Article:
September 5, 2012 by Mike Lyles
Anyone who has tried the drive-thru has experienced this truth. Whether it’s a fast food restaurant or any other type of drive-thru window. You want to conserve your time, make your purchase, and move on, however, you find that you sit in a long line at the drive-thru while there are no lines inside.
I have lived by a theory for a long time – and that is the drive-thru is not always faster. When I’m reaching a restaurant with a drive-thru window and a long line of cars waiting to order, as I drive around, I always glance inside the windows to see if there are lines inside. If there are small or no lines waiting inside, I will park my car and walk inside, make my order, and almost always leave before the cars waiting in line make it around the pick up window. If you try this a few times, I am convinced that you, too, will be surprised by this reality, and will begin practicing the same theory yourself.
However, this theory does not only apply to ordering at a restaurant window. It can be passed on to everyday life. How many times have we taken an approach that we felt would be easiest and fastest, only to find that we failed to notice that, in the long run, we took more time to accomplish the task. How many times have we convinced ourselves to ‘stay in the car’ and not exert extra energy to accomplish our goals more effectively and expeditiously?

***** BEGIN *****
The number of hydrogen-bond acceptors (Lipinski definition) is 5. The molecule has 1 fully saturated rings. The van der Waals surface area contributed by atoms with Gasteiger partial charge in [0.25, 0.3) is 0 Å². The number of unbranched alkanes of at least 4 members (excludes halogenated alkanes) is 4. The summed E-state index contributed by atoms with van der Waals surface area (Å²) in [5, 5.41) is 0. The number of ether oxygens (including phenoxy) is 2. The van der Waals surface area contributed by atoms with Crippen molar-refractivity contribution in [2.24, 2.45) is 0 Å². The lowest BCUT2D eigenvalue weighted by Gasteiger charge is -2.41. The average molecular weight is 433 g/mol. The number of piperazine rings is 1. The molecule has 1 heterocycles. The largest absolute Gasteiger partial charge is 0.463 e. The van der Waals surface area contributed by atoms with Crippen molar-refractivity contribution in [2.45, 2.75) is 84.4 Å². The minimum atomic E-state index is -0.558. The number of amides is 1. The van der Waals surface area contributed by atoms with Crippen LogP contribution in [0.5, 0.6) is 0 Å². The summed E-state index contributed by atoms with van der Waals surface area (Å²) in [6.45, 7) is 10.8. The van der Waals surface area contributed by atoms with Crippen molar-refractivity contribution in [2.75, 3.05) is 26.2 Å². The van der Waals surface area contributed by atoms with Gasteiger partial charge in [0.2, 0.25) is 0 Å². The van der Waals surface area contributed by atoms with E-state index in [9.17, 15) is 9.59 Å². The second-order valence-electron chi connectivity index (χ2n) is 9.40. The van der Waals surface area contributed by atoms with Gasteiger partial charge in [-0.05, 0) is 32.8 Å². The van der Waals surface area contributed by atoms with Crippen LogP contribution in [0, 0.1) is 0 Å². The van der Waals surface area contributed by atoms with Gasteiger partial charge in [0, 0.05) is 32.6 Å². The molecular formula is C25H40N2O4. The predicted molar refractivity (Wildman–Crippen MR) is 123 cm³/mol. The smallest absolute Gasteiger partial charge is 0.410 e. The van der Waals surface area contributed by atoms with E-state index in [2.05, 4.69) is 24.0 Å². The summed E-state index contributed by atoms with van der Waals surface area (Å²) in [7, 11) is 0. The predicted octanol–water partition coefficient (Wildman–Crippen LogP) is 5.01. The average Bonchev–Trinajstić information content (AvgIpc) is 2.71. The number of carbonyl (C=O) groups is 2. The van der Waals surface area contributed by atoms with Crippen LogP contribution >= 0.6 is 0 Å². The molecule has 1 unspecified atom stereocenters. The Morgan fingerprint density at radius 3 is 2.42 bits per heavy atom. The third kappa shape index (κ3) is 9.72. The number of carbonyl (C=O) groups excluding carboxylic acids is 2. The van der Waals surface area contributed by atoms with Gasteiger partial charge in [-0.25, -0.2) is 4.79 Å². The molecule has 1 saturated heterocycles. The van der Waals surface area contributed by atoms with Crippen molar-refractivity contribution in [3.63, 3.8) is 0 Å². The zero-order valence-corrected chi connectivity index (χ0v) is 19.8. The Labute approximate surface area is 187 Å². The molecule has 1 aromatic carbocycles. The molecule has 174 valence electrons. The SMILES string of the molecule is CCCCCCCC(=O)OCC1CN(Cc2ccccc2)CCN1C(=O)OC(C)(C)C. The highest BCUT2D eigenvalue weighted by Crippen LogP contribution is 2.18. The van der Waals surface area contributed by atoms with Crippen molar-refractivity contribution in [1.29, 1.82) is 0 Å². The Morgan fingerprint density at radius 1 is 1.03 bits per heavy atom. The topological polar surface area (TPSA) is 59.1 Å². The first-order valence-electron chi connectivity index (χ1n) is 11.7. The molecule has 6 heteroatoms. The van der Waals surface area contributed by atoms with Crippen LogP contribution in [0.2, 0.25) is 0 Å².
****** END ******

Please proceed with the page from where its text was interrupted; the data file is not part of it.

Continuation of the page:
My challenge to you, reader, is to examine your goal – whether it’s to get food from a restaurant, create a presentation for work, build a new strategy for the company, propose a new idea to your boss, help a friend in need, or simply set out on a new adventure – and thoroughly examine the approaches that you can take to accomplish the goal. Be aware that while your first option seems the fastest and logical, it may carry with it more risk along the way that could delay or slow down your progress. When you realize this, then your other options may rise to the top and be the best choice in your drive for success.
There is nothing more fulfilling to me than walking out of a restaurant with my food in hand and smiling as I see the long line of cars still sitting there waiting – right where I left them when I walked in the restaurant. The same applies to my work life when I realize that an alternative approach I have taken to accomplish a major goal has resulted in positive results much faster than the logical approach that was in front of me.
And remember, just like parking the car and walking into the restaurant, many alternatives to your original approach will cause you to have to exert more energy and drive to accomplish the task, but you will come out a winner in the end!